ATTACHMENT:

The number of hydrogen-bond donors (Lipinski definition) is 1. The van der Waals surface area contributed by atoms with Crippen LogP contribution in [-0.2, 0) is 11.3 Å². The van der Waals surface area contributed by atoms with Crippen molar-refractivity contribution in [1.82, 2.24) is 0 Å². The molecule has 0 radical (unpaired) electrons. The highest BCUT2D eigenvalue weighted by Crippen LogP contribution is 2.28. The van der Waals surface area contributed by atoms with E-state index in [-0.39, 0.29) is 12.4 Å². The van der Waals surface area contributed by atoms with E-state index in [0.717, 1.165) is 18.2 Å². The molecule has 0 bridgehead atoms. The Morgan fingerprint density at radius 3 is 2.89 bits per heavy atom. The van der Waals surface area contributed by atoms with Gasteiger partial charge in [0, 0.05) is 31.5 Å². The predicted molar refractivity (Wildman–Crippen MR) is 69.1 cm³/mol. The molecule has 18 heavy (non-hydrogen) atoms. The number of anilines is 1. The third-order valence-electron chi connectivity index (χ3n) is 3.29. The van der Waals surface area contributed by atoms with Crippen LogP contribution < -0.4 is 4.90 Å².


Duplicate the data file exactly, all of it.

The number of hydrogen-bond donors (Lipinski definition) is 1. The van der Waals surface area contributed by atoms with Crippen LogP contribution in [-0.2, 0) is 11.3 Å². The van der Waals surface area contributed by atoms with Crippen molar-refractivity contribution in [1.82, 2.24) is 0 Å². The molecule has 0 radical (unpaired) electrons. The highest BCUT2D eigenvalue weighted by Crippen LogP contribution is 2.28. The van der Waals surface area contributed by atoms with E-state index in [-0.39, 0.29) is 12.4 Å². The van der Waals surface area contributed by atoms with E-state index in [0.717, 1.165) is 18.2 Å². The molecule has 0 bridgehead atoms. The Morgan fingerprint density at radius 3 is 2.89 bits per heavy atom. The van der Waals surface area contributed by atoms with Gasteiger partial charge in [0, 0.05) is 31.5 Å². The predicted molar refractivity (Wildman–Crippen MR) is 69.1 cm³/mol. The molecule has 18 heavy (non-hydrogen) atoms. The number of anilines is 1. The third-order valence-electron chi connectivity index (χ3n) is 3.29. The van der Waals surface area contributed by atoms with Crippen LogP contribution < -0.4 is 4.90 Å².